When you are a parent of a child with severe disabilities, you have to accept the fact that your life journey is going to be much different than most people’s and that you are not in control of circumstances. Those two truths are much easier said than lived-out, but they are crucial to living well.
Same Lake, Different Boat is a book that puts the right words to so many truths that I have learned in that past eleven years since my daughter’s birth. A reviewer, with whom I agree, says of Stephanie Hubach’s book: “Concisely written, personal in tone, she provides a solid basis for tearing down judgmental barriers and building effective communities among people with different needs. A must read for anyone interested in learning about loving and caring for “normal people in an abnormal world.”
Here are my favorite parts:
Much of our 21st century life is organized around denying the reality of life’s difficulties. We can surround ourselves with material comforts that give us the false sense of security that, maybe, life is not so difficult after all. We can create an illusion of control that, perhaps, we really are the masters of our own destiny. However, when the reality of disability strikes, neither a thousand trips to Wal-Mart nor unlimited funds in a retirement account can insulate the blow. When disability strikes a family, it is the startling splash-of-a-bucket-of-cold-water-in-the-face that reminds us that, indeed, life is difficult. And we are not in control. (Hubach 99)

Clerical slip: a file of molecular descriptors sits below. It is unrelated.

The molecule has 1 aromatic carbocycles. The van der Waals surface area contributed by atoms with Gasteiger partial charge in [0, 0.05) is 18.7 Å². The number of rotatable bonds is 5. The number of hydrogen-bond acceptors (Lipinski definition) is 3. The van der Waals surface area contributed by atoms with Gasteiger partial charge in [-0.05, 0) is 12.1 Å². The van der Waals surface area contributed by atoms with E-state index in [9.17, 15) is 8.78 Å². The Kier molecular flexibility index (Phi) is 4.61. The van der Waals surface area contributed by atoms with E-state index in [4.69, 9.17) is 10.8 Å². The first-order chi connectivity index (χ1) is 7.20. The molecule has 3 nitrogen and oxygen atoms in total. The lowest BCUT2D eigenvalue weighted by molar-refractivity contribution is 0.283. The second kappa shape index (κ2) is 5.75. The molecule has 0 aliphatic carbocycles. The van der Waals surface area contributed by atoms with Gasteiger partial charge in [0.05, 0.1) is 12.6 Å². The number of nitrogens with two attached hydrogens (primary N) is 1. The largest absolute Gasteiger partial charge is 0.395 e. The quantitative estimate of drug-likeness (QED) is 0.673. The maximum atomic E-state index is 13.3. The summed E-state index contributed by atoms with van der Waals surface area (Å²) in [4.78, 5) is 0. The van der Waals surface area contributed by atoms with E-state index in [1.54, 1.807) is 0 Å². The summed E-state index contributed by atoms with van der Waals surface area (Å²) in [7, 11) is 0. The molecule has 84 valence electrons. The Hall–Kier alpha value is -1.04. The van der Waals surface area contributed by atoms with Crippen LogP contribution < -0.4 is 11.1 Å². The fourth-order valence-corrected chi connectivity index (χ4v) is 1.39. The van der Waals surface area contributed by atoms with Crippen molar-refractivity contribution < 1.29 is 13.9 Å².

Whether we recognize it or not, we all have implicit expectations about our future that reside in our minds. Maybe they are expectations of what our children will be like, what our jobs will be like, or what our retirement years will be like. The onset of disability requires a realignment of those expectations. The accompanying sense of loss is quite genuine, and the waters of grief can be deep… The focus of a family facing permanent disability is not to rebuild life as it was, but to redirect by building a new life that incorporates disability into it. Embracing reality for what it is frees up a family to make all necessary adjustments for successful living. Denying the reality and seeking only to regain what was lost is an exercise in futility that leads to increased grief and prolonged frustration. (100-101)
When we recognize that God is in charge [and that He is good all the time] we don’t have to try to be in charge. Surely, we have individual responsibilities, and that is an important part of embracing reality, but we are not ultimately responsible for outcomes — God is… This is the reality of biblical faith — that life is hard, and God is good — and that God has the power and the desire to work all things together for the good of those who love Him (Romans 8:28). The beauty of embracing reality is that even though life is difficult, reality is not all negative… Making our peace with difficulty frees us to find beauty in the ashes too. When we stop focusing on the difficulty and start focusing on God’s goodness, we discover manifestations of it in many places. (107)
The life affected by disability is a marathon, not a sprint, and it requires the engagement of others who are willing to run the race alongside — mile marker, after mile marker, after mile marker… Disability is not like cancer. You can’t get to the other side of it… But in the relentlessness of disability is also found a hidden gift, a potential measure of God-reliance that empowers the ability to go the distance. (165)
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